NEW YORKAt a press conference Monday, drug giant Pfizer formally introduced Hoagizine, a pharmaceutical-grade Turkey-Bacon-Guacamole Melt so delicious, it's only available by prescription.
"Made with lean white turkey breast, hickory-smoked bacon, zesty guacamole, Boston leaf lettuce, and ripe tomatoes on crusty French bread, Hoagizine is indicated in the treatment of lunchtime satisfaction dysfunction," said Stephen Spencer, Pfizer's head of research and product development. "But Hoagizine is only available after consultation with a physician, so be sure to ask your doctor if this new sandwich is right for you."
The extra-potent sandwich passed rigorous testing in both branches of the FDA in February. In clinical trials, 96 percent of patients who administered the sandwich orally experienced a deliciousness they described as "heightened," "intense," or even "overwhelming." In the same trial, only 16 percent of those who received placebo sandwiches reported experiencing high levels of deliciousness.
In preparation for Monday's announcement, Pfizer produced 800,000 units of the oral sandwich and distributed them to pharmacies nationwide. Additionally, Pfizer personnel sent out samples of Hoagizine and educated physicians on patient-screening procedures, treatment regimens, and serving suggestions.
"This sandwich is extremely effective in the treatment of severe acute and chronic hunger," Pfizer spokesman Abdul Johnson said. "For consumers who find that their regular sandwich is no longer effectively reducing pangs, the Turkey-Bacon-Guacamole Melt represents a good treatment option."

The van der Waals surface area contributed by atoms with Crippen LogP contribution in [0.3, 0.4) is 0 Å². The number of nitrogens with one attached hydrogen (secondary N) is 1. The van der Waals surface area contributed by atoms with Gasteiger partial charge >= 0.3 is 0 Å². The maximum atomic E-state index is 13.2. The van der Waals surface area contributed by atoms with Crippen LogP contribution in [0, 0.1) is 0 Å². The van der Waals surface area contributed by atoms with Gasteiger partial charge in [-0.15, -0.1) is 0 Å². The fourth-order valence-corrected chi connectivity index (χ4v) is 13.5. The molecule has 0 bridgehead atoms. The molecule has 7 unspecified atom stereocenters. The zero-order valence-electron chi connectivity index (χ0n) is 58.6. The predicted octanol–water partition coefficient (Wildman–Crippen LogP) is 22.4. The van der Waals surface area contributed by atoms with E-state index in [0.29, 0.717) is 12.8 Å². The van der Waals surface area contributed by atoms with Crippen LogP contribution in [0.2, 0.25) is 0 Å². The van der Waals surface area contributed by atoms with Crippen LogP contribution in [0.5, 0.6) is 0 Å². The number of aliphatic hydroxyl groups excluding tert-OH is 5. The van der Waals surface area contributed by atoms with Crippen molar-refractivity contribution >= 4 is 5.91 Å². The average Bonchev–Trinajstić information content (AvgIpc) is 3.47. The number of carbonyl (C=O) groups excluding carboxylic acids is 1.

Johnson said Pfizer may soon offer an even more potent version of the sandwich, Hoagizine CM, which contains 10 grams of chipotle mayonnaise.
Consumer interest in the new Turkey-Bacon-Guacamole Melt is high. Physicians filled thousands of sandwich prescriptions within 24 hours after it was made available.
"I guess I'm not the only one who finds regular sandwiches ineffective," said Rock Falls, ID resident Lois Baird, as she sat in her physician's waiting room. "Frankly, I'd just about given up on bread-and-meat treatments, but if this sandwich is going to help me eat a better, tastier lunch, I want it."
Baird added: "I just hope it's okay to mix Hoagizine with the broad-spectrum soup I currently take at noon."
Although most insurance companies cover prescriptions for the Turkey-Bacon-Guacamole Melt, many physicians recommend that their patients stick to over-the-lunch-counter sandwiches.
"Hoagizine is a powerfully delicious sandwich," said Dr. Erin O'Malley, chief nutritionist at Cedars-Sinai in Los Angeles. "And there's the problem: It's overkill. Commercially available, high-quality sandwiches are delicious enough for 95 percent of the patients I see. Additionally, those patients who do actually require the extra zest and deliciousness of this medical-grade melt run the risk of becoming addicted to its scrumptious flavor. I consider the sandwich to be an emergency lunch option, for use only when everything on the menu looks so blah that it threatens to ruin your entire day."
Pfizer officials said the Turkey-Bacon-Guacamole Melt comes with some warnings, but that it poses few health risks and, for the most part, is made of all-natural ingredients. Those who are overweight, diabetic, or allergic to wheat or dairy, or have a history of heart disease are urged to seek medical counseling before ordering the melt, and women who are pregnant may require a second dose of Hoagizine.
In Pfizer's lab tests, common side effects of the sandwich included a bloated or drowsy feeling, thirst, and a heightened desire for a side order of chips. If discomfort occurs, patients are urged to temporarily discontinue use of the Turkey-Bacon-Guacamole Melt and lie down on the couch.
"Side effects are certainly within the parameters established for commercially available lunch items," Spencer said. "The one thing we're concerned with is that, with regular use, the bacon and the guacamole could precipitate high cholesterol levels in some patients. But, hey, if your cholesterol does get a little high, that's why we make Lipitor."